Why Is Jackfruit The New ‘It’ Food—And What Can You Do With It?

It seems like we’re constantly obsessing over a new ‘superfood’—and right now the one everyone’s talking about is the jackfruit, a ginormous, unique fruit that makes for a mean pulled pork substitute and packs plenty of nutrients. Intrigued yet? Here are all the details you didn’t know you needed to know about jackfruit—and a few tips for taking advantage of this trendy food.

What the Heck is a Jackfruit?

Native to Southeast Asia, jackfruit is the largest tree fruit in the world. Seriously, this isn’t a fruit you’ll casually carry home from the supermarket. According to Purdue University, jackfruits can weigh anywhere from 10 to 100 pounds and grow up to three feet long. Beneath its bumpy green exterior are bulbs of yellow flesh, each with a large seed inside.

You’ll find jackfruit in specialty health or ethnic food stores in the U.S., and they’re all over markets in places like India and Bangladesh. You can find them fresh, canned, or dried. (Other parts of the plant have been used for clothing dye, animal feed, building material, and glue in these parts of the world, too.) Jackfruit is stealing the spotlight right now because it’s easier to grow and maintain than some other staple crops (like wheat and corn) and thrives in a more tropical climate—a plus for environmentalists concerned about climate change and food sustainability.

The meat of the fruit has a subtle, sweet taste and contains vitamin C ,as well as B vitamins like niacin, riboflavin, folic acid, and B6. (Good luck finding another fruit that contains as many B vitamins!) On top of that, its seeds contain protein, potassium, calcium, and iron. A serving of jackfruit (about 3.5 ounces or 100 grams) is about 95 calories, with 25 grams of carbs, two grams of protein, 21 grams of sugar, and a gram of fiber.

 

How Exactly Does One Eat A Jackfruit?

Sure, it’s a fruit, but because of its mild flavor it’s a total chameleon on the plate. Sweet, savory, main dish, or dessert, the versatile jackfruit can do it. It’s a blank canvas, ready to soak up the flavor of other foods and spices paired with it—much like tofu!

The jackfruit use you may have heard about in the U.S. is an unexpected one: vegan pulled pork. The stringy texture of the fruit’s flesh makes a good stand in for meat (just keep in mind that it’s not nutritionally equivalent to an animal protein) or even some other plant-based protein sources. A serving of jackfruit contains just about two grams of protein, while an equal serving of animal protein—like fish or poultry—packs 21 grams. So don’t count on jackfruit to be a main source of protein in your meal! On the flipside, one perk of substituting jackfruit for meat is that it doesn’t contain any cholesterol or saturated fat.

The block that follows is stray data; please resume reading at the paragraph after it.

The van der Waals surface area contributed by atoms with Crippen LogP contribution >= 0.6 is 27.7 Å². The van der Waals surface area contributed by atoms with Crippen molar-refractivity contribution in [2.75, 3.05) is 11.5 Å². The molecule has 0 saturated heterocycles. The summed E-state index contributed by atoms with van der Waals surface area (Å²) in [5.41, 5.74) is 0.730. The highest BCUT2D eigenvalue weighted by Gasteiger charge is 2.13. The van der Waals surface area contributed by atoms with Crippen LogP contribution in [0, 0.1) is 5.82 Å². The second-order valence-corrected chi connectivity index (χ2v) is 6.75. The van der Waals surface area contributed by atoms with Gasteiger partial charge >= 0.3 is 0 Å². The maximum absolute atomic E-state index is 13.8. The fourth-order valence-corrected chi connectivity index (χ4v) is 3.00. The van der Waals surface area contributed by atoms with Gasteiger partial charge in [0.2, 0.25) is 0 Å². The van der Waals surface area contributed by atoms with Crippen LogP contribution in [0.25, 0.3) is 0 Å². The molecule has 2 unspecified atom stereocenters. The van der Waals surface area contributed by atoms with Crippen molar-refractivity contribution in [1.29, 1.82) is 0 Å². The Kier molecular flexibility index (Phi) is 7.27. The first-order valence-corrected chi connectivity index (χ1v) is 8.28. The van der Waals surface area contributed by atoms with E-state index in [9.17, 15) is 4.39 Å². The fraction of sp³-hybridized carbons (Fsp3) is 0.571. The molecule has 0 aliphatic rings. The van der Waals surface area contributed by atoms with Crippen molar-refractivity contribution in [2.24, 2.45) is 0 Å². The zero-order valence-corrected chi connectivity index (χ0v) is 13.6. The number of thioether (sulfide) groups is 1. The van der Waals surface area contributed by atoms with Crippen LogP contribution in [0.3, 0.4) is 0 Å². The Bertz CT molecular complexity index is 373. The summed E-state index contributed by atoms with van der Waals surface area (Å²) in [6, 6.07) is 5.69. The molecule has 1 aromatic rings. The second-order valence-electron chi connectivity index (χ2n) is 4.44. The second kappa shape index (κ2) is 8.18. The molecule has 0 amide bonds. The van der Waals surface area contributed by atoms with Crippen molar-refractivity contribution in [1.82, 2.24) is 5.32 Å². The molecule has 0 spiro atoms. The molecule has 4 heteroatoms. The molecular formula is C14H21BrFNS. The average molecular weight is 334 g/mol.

Related: How Much Protein Do You Really Need?

You can enjoy plain jackfruit as a snack, blend the flesh into a smoothie, slice and bake it into chips, freeze and puree it into ‘nice cream,’ or even bake with flour made from its seeds. You can also add chunks of the fruit to your next stir fry or curry dish, just as you would add tofu or a veggie! It’s a great way to add volume to your food and really help you feel full, while gaining nutrients without a lot of extra calories.

photo: Minimalist Baker

Try the trend on for size with this BBQ jackfruit recipe from The Minimalist Baker. All you need are two cans of young green jackfruit, barbecue sauce, and a few extra seasonings like paprika, garlic powder, salt, pepper, and chili powder. To bump up the protein, I’d pair this with a serving of your favorite beans (black beans provide six grams of protein per half cup) or sautéed tofu (about seven grams in three ounces).

Related: Bump up your daily intake with a plant-based protein supplement.

Bonnie Taub-Dix, R.D.N., C.D.N., is an award-winning author, spokesperson, speaker, consultant, and owner of BTD Nutrition Consultants, LLC. She has been featured on TV, radio, and print, as well as in digital media, including Everyday HealthBetter Homes & GardensWomen’s Health, and U.S. News & World Report. She is a recipient of The Academy of Nutrition and Dietetics’ Media Excellence Award.

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